Eric Walden: NBA teams getting cuts in line for COVID-19 testing is not a good look

A medical worker tests a person for the coronavirus at a drive-through facility primarily for first responders and medical personnel in San Antonio, Tuesday, March 17, 2020. Texas Gov. Greg Abbott said, "This is not a time to panic. It's not as if we have never been through this before. We've been through this many, many times." (AP Photo/Eric Gay)

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Rudy Gobert. Donovan Mitchell. Christian Wood. Kevin Durant. Marcus Smart. Three other unnamed Nets. Two Lakers. One member of the Nuggets organization. Three from the 76ers. As of Saturday morning, those 14 individuals represented the comprehensive list of NBA personnel known to have tested positive for COVID-19.

About one-third of the league’s teams have publicly acknowledged undergoing testing for coronavirus. How many more have been or will be tested, but will strategically remain quiet about it now that public outrage is growing in response to their disproportionate access to such tests?

The league and its teams are circling the wagons in an attempt to fend off accusations they are the beneficiaries of favoritism, capitalizing upon a rigged system. Such arguments are in vain, of course, because the allegations are true: NBA teams are very much outliers.

Upon the news breaking of Gobert’s positive test in Oklahoma City, the Utah Jazz’s 58-person traveling party — players, coaches, trainers, broadcasters, media — were all tested. In their defense, it was apparently not their idea to deplete Oklahoma’s then-available supply of COVID-19 tests to a mere 250 remaining.

“The Utah Jazz did not ask to be tested,” commissioner Adam Silver told ESPN on Wednesday. “The Oklahoma public health official there on the spot not only required that they be tested, but they weren’t allowed to leave their locker room.”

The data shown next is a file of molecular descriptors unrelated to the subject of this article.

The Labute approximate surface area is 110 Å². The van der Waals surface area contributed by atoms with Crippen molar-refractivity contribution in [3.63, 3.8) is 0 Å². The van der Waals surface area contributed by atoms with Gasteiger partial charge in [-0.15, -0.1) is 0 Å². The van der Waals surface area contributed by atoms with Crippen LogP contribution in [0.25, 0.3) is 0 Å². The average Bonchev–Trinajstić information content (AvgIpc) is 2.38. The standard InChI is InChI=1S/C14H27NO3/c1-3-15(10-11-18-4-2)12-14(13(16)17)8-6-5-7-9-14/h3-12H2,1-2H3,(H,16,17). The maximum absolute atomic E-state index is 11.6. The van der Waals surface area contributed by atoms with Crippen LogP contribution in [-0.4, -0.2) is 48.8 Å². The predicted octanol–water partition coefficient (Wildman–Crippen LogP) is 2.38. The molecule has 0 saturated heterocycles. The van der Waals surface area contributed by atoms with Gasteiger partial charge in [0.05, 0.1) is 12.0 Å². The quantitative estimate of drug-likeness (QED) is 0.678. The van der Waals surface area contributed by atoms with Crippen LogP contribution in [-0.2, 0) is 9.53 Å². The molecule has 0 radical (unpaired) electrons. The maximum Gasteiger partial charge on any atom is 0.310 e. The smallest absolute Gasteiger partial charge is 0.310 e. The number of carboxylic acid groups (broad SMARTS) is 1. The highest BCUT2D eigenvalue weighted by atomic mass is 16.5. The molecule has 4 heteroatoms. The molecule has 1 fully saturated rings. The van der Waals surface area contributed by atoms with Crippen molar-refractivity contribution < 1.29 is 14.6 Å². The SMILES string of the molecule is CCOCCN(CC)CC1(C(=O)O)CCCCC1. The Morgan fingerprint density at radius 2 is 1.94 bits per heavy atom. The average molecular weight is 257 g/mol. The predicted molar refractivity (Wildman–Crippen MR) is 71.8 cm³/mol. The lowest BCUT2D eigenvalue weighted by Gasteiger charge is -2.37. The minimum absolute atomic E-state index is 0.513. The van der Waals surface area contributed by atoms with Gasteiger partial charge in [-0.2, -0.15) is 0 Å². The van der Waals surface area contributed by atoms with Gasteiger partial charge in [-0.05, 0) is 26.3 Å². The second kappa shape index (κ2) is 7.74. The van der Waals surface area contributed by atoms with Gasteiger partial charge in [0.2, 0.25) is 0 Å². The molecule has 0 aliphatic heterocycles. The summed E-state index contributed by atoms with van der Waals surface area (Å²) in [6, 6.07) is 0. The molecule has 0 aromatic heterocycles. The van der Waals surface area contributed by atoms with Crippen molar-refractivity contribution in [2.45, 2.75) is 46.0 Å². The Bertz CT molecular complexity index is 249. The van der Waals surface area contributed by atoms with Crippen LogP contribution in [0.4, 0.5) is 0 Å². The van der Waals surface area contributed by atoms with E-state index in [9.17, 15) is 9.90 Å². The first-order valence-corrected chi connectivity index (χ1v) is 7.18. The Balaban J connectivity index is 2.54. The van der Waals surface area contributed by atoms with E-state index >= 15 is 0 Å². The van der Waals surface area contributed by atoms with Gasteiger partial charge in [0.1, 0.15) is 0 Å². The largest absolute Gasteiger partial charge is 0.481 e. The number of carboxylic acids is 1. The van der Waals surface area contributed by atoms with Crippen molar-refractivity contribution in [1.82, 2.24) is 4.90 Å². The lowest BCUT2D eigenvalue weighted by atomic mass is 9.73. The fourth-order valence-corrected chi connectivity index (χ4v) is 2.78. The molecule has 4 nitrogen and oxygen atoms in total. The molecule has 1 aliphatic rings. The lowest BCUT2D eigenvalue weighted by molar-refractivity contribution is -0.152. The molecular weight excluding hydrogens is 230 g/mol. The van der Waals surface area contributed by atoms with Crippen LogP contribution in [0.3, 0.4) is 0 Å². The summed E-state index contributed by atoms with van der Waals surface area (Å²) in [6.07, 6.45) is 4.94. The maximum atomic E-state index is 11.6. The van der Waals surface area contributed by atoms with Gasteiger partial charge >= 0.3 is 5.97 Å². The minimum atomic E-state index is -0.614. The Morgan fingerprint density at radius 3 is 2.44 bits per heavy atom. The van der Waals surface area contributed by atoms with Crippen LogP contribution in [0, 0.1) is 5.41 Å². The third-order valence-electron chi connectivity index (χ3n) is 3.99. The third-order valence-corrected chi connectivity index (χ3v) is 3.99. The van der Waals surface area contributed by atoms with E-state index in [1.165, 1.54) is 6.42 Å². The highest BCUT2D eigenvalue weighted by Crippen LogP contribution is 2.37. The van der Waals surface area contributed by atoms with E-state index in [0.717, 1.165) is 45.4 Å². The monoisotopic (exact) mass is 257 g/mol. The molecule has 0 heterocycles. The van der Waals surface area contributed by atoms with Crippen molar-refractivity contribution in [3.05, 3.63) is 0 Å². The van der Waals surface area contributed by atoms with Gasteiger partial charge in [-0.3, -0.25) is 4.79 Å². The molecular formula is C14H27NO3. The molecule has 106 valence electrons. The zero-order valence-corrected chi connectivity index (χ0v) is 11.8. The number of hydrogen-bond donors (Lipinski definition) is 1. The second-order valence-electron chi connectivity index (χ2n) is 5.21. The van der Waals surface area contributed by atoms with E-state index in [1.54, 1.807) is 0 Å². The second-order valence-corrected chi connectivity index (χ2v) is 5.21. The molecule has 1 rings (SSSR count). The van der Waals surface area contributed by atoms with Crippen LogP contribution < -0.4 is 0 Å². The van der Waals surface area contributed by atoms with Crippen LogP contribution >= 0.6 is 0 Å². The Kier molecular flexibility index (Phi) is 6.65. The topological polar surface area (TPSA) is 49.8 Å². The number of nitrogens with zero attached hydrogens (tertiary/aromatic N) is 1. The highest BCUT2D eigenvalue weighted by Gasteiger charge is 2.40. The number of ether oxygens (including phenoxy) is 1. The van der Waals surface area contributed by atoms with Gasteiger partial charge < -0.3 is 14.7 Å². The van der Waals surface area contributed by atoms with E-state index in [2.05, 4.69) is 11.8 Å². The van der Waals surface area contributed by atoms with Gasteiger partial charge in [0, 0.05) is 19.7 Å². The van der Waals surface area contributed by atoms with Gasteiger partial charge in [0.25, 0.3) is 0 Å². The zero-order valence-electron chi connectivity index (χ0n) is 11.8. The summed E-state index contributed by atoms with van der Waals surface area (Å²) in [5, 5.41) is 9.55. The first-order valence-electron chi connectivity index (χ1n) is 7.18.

Fair enough — the Jazz didn’t demand special treatment, they had it forced upon them. Not every other team tested can say the same. Both the Thunder and the Nets have made it a point to mention their tests were conducted through private labs, and therefore did not impact public resources. Still, I’m not too certain a defense of, “Don’t worry — I didn’t steal your test; I’m rich and famous and have access to testing that’s not even available to you” will play all that well.

Do you have access to the testing being done at New Jersey-based Quest Diagnostics or North Carolina-based LabCorp? Or any other private lab? I sure don’t. All the way back on March 12, the Iowa Department of Public Health told the Des Moines Register their supplies had dwindled so badly, they were contracting with Quest, LabCorp, even Utah-based ARUP to process their tests. A Quest spokesperson, meanwhile, told the Register, “We expect to be able to perform tens of thousands of tests a week within the next six weeks.” They told the New York Times that they provided “an exceedingly small percentage of our overall collection kits to a small number of sports teams.”

The Thunder, like the Jazz, perhaps can be given a pass. They were, after all, in close proximity with the teammates of the first NBA player to test positive — one of whom became the second to test positive. In that moment, when the scope of this pandemic had yet to fully unfold, it probably seemed like the correct course of action.

But what of the Nets? Or the Lakers? The teams getting tested a week or more later, long after being advised to not only socially distance, but to self-quarantine?

That’s what New York City mayor Bill de Blasio wondered: “We wish them a speedy recovery. But, with all due respect, an entire NBA team should NOT get tested for COVID-19 while there are critically ill patients waiting to be tested. Tests should not be for the wealthy, but for the sick.”

The Nets responded: “If we had waited for players to exhibit symptoms, they might have continued to pose a risk to their family, friends and the public. ... We believe it is not only the right thing to do for our players and their families, it is the responsible thing to do from a medical and epidemiological standpoint.”